Wrap (1:45 total):

Still no budget breakthrough in Olympia, where Senate Republicans continue to boycott negotiations that could produce a compromise bipartisan state operating budget. They’ve begun to meet House Democrats at the table to hammer out differences on education policy, which will be an important part of the final agreement.  But in other crucial areas – public safety, healthcare, environmental issues, the social safety net – the Democrats who run the House of Representatives are talking to empty chairs.

Representative Kristine Lytton is the Democratic lawmaker from Anacortes who chairs the House Finance Committee. She’s a key member of the Democratic negotiating team, and she’s frustrated.

LYTTON: “You know, I think we’re seeing some of the discord filter down to the state level. What we’re seeing in the news is so outrageous sometimes that it emboldens different people to act differently than they normally would.  Senate Republicans refuse to negotiate on any other aspects of our budget, and that’s pretty dysfunctional.” [:20]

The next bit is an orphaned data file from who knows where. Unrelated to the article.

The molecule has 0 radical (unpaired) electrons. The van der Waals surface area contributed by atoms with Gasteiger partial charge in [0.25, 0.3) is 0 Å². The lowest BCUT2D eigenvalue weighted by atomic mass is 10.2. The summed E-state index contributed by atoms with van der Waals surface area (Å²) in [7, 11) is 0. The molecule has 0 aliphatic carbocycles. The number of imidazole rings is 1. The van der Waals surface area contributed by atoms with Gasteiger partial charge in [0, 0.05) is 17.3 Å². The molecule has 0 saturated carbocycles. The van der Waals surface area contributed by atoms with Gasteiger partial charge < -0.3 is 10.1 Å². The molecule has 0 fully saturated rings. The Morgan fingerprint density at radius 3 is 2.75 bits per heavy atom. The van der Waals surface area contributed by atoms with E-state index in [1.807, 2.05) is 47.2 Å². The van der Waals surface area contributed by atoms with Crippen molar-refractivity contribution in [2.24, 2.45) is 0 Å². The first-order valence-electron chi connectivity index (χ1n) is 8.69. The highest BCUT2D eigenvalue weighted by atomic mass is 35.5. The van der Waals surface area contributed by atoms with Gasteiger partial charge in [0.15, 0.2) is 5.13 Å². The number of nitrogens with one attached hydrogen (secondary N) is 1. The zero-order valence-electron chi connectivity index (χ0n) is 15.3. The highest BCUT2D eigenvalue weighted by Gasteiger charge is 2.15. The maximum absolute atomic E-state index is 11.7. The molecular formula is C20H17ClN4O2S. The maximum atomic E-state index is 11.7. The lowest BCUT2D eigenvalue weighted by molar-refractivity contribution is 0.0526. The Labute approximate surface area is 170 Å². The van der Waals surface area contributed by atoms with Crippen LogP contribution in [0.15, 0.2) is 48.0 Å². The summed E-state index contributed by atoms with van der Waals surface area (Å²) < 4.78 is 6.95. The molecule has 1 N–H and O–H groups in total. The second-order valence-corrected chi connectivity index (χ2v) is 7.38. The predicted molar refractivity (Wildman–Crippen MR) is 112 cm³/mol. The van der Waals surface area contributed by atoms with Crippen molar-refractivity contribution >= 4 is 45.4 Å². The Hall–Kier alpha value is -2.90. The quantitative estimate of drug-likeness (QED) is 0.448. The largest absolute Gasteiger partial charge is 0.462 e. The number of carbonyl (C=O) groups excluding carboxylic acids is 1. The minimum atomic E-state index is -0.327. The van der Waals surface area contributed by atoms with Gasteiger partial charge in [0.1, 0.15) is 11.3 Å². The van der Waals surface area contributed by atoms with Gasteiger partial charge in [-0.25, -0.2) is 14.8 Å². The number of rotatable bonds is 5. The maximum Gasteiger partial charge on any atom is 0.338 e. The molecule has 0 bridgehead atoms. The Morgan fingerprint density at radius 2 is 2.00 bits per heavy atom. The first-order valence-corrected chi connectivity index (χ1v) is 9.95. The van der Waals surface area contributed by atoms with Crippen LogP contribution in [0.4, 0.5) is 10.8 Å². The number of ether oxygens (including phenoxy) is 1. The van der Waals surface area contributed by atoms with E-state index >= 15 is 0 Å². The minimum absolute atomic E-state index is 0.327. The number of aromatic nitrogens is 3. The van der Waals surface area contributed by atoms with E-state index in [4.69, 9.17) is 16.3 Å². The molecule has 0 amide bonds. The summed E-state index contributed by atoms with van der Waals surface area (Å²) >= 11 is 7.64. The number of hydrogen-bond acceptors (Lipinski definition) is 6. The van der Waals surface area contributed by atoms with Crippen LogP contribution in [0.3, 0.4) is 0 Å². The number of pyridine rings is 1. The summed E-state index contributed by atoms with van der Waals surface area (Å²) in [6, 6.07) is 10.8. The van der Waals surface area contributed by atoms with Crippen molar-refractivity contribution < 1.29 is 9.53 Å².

Republicans, who hold a one-seat majority in the Senate, say they won’t take part in overall budget talks unless the House Democrats agree to vote for higher taxes – a demand the Democrats have rejected. Republicans, for their part, have endorsed a plan that would hike property taxes in 292 of the state’s 295 school districts while returning nearly four thousand dollars less per student than the initial Democratic proposal.

Lytton says that plan is DOA, and that it illustrates why negotiations need to begin soon.

LYTTON: “We need to build the middle class and quit hitting them with additional taxes all the time.  We were all elected to solve problems and we’re up against a deadline.” [:08]

The current 30-day special session expires this Tuesday, and it’s a given at this point that Governor Jay Inslee will have to call for another, presumably to begin bright and early Wednesday morning.  In Olympia, I’m Dan Frizzell.